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Friday, December 19, 2014

Civ. Pro. is the New Black

And...they're off!  My 1Ls just began taking their exam, which I titled "Civ. Pro. is the New Black."  Eschewing Ferguson-style controversy (I hope), I'm ruining using the TV show "Orange is the New Black" as the basis for the fact pattern.  Piper and Alex are in a fight, the Correction Officers put Piper in the SHU, and there is some tainted meat sold by "Felon Meats, Inc." that makes Piper sick.  Piper sues Alex, the prison (run by a private company, Prisons R Us), Felon Meats, and one of the Correction Officers.   Various other prisoners attempt to intervene.  I made sure to vet the exam with someone who doesn't know the show so students who have never seen it are not disadvantaged.

I always feel nervous while my students are taking their exams.  Perhaps I'm just reflecting their nerves; more likely I'm afraid that I have not really taught them much over the semester, which their answers might reflect.

In this way, I suppose the exam is also an assessment of me as a teacher.  Here's to hoping I pass!

Posted by Josh Douglas on December 19, 2014 at 01:51 PM in Civil Procedure, Teaching Law | Permalink


Wow. So many people who do not seem to understand the purpose of a law school exam. Do you think a torts exam must take account of every statute and doctrine that exists in a particular State that might affect an actual tort claim? Must a criminal law exam ask students to identify every single crime that might have taken place, even those never discussed during the course of a semester? Of course not. That's because law school is not designed to teach students to know THE LAW but to teach students HOW TO THINK. Teach a student how to use her brain and she will teach herself the law over the course of a lifetime. Teach a student about the PLRA and she will be dumbfounded by the first case she handles that doesn't happen to involve that statute -- which is to say her very first case in practice and most of those thereafter.

Posted by: Michael J.Z. Mannheimer | Jan 6, 2015 7:36:31 PM

And if you buy that story, I've got a bridge to sell you in Arizona...

Posted by: Blondie | Dec 22, 2014 10:04:22 PM

Don't fear, my friends! The fact pattern (which, as anon pointed out, none of you have actually seen unless you are my students) avoided issues of immunity, PLRA, AEDPA, etc. (I do have some practical experience with these issues.) I also vetted it by two other profs before giving it to the students, both of whom have also dealt with prisoner litigation so would know if the question raised these concerns. So you can sleep easy -- I was aware of prisoner issues when writing it and avoided those thorny problems, testing them solely on the fascinating details of personal jurisdiction and the like. Who knew Civil Procedure could be so controversial!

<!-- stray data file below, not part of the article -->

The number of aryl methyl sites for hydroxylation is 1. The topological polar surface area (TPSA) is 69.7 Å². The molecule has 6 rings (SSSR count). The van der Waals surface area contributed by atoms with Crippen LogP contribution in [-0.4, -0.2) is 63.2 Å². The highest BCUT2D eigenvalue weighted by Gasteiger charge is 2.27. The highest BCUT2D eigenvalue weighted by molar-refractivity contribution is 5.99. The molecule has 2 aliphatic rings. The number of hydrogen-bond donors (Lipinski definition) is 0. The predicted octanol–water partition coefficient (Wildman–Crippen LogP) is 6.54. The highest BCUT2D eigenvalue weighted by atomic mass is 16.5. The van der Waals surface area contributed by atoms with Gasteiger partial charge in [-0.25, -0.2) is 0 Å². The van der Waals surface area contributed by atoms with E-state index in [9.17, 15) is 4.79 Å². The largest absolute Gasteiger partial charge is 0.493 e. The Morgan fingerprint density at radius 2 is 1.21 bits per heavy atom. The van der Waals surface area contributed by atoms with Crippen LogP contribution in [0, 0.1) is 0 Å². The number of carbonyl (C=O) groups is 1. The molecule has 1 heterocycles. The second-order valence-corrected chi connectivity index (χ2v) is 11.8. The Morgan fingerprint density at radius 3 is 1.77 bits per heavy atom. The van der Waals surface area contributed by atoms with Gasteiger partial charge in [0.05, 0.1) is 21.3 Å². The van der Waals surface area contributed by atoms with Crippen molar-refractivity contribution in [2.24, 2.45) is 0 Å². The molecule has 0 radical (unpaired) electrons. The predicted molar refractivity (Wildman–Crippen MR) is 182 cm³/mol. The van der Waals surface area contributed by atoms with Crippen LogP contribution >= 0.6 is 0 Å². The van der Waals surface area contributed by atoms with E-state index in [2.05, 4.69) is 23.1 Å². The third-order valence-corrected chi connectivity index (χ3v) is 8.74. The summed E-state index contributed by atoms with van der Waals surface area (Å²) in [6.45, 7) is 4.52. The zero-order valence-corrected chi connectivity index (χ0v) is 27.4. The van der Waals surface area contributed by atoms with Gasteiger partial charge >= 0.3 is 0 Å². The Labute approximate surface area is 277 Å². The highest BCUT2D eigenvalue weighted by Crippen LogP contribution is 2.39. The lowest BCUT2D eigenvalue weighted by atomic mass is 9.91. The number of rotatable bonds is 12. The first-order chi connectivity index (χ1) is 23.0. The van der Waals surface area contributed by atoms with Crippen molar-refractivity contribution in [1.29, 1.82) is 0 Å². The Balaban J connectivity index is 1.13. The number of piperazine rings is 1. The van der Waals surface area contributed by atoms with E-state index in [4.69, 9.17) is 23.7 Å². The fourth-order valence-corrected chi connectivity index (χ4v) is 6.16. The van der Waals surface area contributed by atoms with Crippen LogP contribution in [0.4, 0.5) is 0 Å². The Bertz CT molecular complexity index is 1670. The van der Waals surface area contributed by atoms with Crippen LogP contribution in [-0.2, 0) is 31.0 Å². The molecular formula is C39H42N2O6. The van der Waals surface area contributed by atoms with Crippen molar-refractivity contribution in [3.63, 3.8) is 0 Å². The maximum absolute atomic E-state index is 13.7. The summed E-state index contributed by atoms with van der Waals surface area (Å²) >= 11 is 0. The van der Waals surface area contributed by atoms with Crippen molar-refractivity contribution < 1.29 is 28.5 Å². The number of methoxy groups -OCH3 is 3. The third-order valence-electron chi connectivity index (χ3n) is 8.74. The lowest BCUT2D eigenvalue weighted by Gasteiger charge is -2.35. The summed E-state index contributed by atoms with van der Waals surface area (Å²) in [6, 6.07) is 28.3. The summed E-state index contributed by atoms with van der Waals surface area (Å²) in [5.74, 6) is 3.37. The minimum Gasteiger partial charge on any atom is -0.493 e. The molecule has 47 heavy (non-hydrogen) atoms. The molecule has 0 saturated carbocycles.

But I appreciate the feedback! Happy holidays to all!

Posted by: Josh Douglas | Dec 22, 2014 8:54:55 PM

Obviously we have not seen the question but unless you bracketed the immunities issues, this seems like a fact pattern that is more appropriate for a section 1983 course, or a class where section 1983 is taught. Seems odd that you would share it too, which could lead to students raising questions about the exam. One can only hope all went well.

Posted by: anon | Dec 22, 2014 8:34:49 PM


This is embarrassing.

Do you teach the PLRA? Various immunity doctrines? All sorts of other things that would be out of place in a first-year Civ Pro class? There's no good answer to those questions.

You should be ashamed.

Posted by: anondo | Dec 22, 2014 2:13:31 PM

Do your students know the PLRA?

Posted by: TS | Dec 21, 2014 11:24:37 AM

Hopefully no one taking the exam has actually spent their first semester learning about prison litigation! (which is how I actually did spend my first semester... and the five that followed).

Posted by: steve | Dec 21, 2014 6:47:14 AM

Hopefully there is no one out there practicing who is in the habit of using things they learned on a 1L final without double-checking.

Posted by: Bruce Boyden | Dec 20, 2014 3:15:10 PM

Prison litigation on a civpro final for 1Ls? Do you know how complicated that gets even to those who do it? You may unwittingly have written a test where the issues and answers you seek are wrong and traps for the unwary.

Posted by: Jojo | Dec 19, 2014 10:50:56 PM

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